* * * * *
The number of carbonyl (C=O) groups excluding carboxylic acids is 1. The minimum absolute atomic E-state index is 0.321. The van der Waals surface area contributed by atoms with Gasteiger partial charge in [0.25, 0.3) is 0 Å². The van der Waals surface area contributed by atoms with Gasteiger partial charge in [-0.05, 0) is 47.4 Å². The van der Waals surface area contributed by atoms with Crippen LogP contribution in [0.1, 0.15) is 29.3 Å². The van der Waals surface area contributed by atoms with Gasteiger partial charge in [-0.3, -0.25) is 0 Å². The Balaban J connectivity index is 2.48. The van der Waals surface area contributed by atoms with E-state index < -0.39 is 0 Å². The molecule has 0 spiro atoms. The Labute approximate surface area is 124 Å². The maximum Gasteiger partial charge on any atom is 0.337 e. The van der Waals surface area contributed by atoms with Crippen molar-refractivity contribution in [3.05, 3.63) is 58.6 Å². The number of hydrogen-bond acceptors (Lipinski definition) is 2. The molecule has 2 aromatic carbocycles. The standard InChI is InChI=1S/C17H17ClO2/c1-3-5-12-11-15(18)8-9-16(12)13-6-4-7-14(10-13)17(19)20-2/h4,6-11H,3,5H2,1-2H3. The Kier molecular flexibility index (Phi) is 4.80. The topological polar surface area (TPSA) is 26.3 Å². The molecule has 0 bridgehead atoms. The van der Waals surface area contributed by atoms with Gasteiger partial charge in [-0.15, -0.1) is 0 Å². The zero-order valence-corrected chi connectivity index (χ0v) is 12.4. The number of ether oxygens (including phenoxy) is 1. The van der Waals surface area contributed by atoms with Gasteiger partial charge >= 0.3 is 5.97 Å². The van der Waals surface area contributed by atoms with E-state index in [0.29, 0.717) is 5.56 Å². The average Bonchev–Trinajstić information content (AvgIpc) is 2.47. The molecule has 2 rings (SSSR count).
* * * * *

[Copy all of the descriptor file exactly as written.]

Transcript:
The number of carbonyl (C=O) groups excluding carboxylic acids is 1. The minimum absolute atomic E-state index is 0.321. The van der Waals surface area contributed by atoms with Gasteiger partial charge in [0.25, 0.3) is 0 Å². The van der Waals surface area contributed by atoms with Gasteiger partial charge in [-0.05, 0) is 47.4 Å². The van der Waals surface area contributed by atoms with Crippen LogP contribution in [0.1, 0.15) is 29.3 Å². The van der Waals surface area contributed by atoms with Gasteiger partial charge in [-0.3, -0.25) is 0 Å². The Balaban J connectivity index is 2.48. The van der Waals surface area contributed by atoms with E-state index < -0.39 is 0 Å². The molecule has 0 spiro atoms. The Labute approximate surface area is 124 Å². The maximum Gasteiger partial charge on any atom is 0.337 e. The van der Waals surface area contributed by atoms with Crippen molar-refractivity contribution in [3.05, 3.63) is 58.6 Å². The number of hydrogen-bond acceptors (Lipinski definition) is 2. The molecule has 2 aromatic carbocycles. The standard InChI is InChI=1S/C17H17ClO2/c1-3-5-12-11-15(18)8-9-16(12)13-6-4-7-14(10-13)17(19)20-2/h4,6-11H,3,5H2,1-2H3. The Kier molecular flexibility index (Phi) is 4.80. The topological polar surface area (TPSA) is 26.3 Å². The molecule has 0 bridgehead atoms. The van der Waals surface area contributed by atoms with Gasteiger partial charge in [-0.15, -0.1) is 0 Å². The zero-order valence-corrected chi connectivity index (χ0v) is 12.4. The number of ether oxygens (including phenoxy) is 1. The van der Waals surface area contributed by atoms with Gasteiger partial charge >= 0.3 is 5.97 Å². The van der Waals surface area contributed by atoms with E-state index in [0.29, 0.717) is 5.56 Å². The average Bonchev–Trinajstić information content (AvgIpc) is 2.47. The molecule has 2 rings (SSSR count).